It’s now a truism that it’s psychologically unhealthy to spend too much time on social media. The American writer Caitlin Flanagan recently likened her relationship with Twitter to drug addiction: “The simplest definition of an addiction is a habit that you can’t quit, even though it poses obvious danger. … It’s madness.” Is it, clinically? Very intense social-media use can be associated with mental illness, although cause and effect here aren’t straightforward. Simply spending time online doesn’t indicate anything troubling, and can even be beneficial. Yet often, the more outrageous or extremist a post is on social media, the more engagement it gets—and the more attention social-media algorithms bring to it. So, what’s the relationship between social-media use and mental illness?

Tom Chivers is the London-based science editor for UnHerd and the co-author of How to Read Numbers, on the use of statistics in news coverage. According to Chivers, there’s little evidence that social-media use itself is harming mental health. Rather, online dynamics tend to reward extreme, angry, and hyper-emotional behavior, in a way that offline life discourages. This pattern, associated especially with political or activist Twitter, shows up even in online forums on topics like knitting or popular literature. Not infrequently, Chivers finds, the people on social media driving “purity spirals”—a dynamic in which they level extreme accusations of bigotry at anyone they disagree with—openly suffer from conditions as acute as Borderline Personality Disorder. The point, he says, is not that everyone behaving badly online is mentally ill, or that everyone suffering from mental illness uses the internet in a harmful way. It’s that social efforts to raise awareness of mental-health issues have ignored “less-sympathetic” kinds of mental illness. And this has real-life consequences, for both the troubled and those they post about.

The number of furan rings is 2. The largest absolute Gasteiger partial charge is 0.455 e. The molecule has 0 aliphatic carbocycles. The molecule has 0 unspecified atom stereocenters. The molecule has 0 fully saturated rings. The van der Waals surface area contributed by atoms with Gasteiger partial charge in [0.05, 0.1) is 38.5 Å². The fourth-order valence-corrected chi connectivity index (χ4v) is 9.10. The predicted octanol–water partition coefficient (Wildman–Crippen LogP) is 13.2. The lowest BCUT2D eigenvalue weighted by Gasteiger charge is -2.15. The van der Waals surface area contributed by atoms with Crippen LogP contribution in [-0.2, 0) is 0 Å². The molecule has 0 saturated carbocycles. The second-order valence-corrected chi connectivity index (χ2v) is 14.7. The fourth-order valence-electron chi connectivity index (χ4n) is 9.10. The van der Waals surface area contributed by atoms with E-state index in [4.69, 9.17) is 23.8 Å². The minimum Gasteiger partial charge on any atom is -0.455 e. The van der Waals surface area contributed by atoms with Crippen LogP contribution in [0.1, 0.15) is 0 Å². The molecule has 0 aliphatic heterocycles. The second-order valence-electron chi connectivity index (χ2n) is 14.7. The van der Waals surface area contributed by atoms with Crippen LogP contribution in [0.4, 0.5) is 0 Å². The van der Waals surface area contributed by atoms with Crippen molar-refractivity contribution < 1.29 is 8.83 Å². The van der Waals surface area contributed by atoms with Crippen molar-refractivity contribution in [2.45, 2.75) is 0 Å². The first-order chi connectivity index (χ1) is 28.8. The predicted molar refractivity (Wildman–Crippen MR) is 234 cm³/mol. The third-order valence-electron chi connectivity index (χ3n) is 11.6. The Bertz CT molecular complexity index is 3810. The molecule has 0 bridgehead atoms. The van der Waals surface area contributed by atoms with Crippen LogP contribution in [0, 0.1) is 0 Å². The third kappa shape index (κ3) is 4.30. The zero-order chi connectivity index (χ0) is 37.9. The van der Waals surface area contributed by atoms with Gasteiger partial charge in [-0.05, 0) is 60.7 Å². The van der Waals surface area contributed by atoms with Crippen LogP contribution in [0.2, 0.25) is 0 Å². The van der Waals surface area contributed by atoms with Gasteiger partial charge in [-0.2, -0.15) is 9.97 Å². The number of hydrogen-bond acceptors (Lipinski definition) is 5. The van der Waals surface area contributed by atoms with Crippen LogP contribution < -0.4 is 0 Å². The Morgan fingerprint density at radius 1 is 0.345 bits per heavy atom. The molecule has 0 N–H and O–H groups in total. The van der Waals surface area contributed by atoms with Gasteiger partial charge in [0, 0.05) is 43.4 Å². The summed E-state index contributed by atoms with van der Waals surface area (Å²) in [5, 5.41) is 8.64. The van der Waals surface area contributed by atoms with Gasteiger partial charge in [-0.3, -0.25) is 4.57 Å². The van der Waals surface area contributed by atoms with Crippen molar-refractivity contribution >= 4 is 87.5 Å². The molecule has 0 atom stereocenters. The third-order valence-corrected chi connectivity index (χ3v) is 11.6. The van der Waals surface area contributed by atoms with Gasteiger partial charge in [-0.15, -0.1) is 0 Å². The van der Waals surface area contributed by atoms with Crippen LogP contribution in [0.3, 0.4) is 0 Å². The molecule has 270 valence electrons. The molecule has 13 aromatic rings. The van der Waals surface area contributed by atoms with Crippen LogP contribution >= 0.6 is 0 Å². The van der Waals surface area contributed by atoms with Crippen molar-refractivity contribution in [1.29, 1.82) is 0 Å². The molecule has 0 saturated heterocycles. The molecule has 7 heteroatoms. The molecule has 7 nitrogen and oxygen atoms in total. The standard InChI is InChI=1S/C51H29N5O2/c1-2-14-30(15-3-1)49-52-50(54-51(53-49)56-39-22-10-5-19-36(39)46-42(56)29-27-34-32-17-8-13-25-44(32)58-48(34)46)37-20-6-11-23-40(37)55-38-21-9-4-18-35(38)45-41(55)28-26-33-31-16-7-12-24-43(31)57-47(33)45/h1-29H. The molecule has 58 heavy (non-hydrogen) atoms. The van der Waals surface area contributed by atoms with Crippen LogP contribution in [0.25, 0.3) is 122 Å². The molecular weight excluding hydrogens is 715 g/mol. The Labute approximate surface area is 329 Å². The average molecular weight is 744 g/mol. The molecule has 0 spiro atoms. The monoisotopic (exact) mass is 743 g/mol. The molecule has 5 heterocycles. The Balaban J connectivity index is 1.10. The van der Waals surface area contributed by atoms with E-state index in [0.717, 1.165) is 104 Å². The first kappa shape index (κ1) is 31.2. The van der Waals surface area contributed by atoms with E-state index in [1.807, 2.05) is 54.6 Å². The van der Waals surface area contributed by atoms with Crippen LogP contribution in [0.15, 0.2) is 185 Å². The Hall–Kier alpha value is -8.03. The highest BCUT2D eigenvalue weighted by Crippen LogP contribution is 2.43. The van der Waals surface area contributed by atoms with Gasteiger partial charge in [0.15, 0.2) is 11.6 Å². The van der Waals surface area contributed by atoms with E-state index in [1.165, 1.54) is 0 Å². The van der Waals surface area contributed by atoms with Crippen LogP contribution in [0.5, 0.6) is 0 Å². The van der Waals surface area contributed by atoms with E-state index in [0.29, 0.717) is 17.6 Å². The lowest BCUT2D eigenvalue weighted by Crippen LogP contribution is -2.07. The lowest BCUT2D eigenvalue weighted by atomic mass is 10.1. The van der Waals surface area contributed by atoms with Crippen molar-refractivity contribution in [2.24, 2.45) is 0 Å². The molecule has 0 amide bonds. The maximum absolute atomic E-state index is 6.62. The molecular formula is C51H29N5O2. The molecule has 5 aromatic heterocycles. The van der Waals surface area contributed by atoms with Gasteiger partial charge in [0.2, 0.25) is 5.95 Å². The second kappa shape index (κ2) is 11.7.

Phoebe Maltz Bovy: How does the use of social media affect mental health?

Tom Chivers: There’s a lot of worry about whether social media causes mental-health issues, and the evidence on that is weak. The question is whether there are personality types that, in public life and real human interactions, would be quite difficult to be around but on Twitter are often incentivized and rewarded. Behaving hyper-aggressively in daily life is not okay. Shouting at people and calling them racist or transphobic is not okay. On Twitter, that behavior is often encouraged.

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